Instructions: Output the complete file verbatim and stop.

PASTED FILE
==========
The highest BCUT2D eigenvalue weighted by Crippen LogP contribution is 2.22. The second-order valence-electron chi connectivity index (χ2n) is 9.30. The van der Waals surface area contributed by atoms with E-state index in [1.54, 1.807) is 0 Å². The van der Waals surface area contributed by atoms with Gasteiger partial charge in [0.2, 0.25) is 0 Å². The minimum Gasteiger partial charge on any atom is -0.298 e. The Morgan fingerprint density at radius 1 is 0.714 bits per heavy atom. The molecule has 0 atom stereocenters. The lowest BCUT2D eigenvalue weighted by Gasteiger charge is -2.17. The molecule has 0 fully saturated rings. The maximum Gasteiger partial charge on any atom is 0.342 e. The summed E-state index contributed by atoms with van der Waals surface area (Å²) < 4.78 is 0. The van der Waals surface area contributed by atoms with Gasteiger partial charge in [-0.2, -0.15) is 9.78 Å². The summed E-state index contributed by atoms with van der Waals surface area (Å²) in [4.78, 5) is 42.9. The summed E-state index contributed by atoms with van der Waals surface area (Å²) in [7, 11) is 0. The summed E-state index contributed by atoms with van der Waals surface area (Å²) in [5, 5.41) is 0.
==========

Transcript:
The highest BCUT2D eigenvalue weighted by Crippen LogP contribution is 2.22. The second-order valence-electron chi connectivity index (χ2n) is 9.30. The van der Waals surface area contributed by atoms with E-state index in [1.54, 1.807) is 0 Å². The van der Waals surface area contributed by atoms with Gasteiger partial charge in [0.2, 0.25) is 0 Å². The minimum Gasteiger partial charge on any atom is -0.298 e. The Morgan fingerprint density at radius 1 is 0.714 bits per heavy atom. The molecule has 0 atom stereocenters. The lowest BCUT2D eigenvalue weighted by Gasteiger charge is -2.17. The molecule has 0 fully saturated rings. The maximum Gasteiger partial charge on any atom is 0.342 e. The summed E-state index contributed by atoms with van der Waals surface area (Å²) < 4.78 is 0. The van der Waals surface area contributed by atoms with Gasteiger partial charge in [-0.2, -0.15) is 9.78 Å². The summed E-state index contributed by atoms with van der Waals surface area (Å²) in [4.78, 5) is 42.9. The summed E-state index contributed by atoms with van der Waals surface area (Å²) in [7, 11) is 0. The summed E-state index contributed by atoms with van der Waals surface area (Å²) in [5, 5.41) is 0.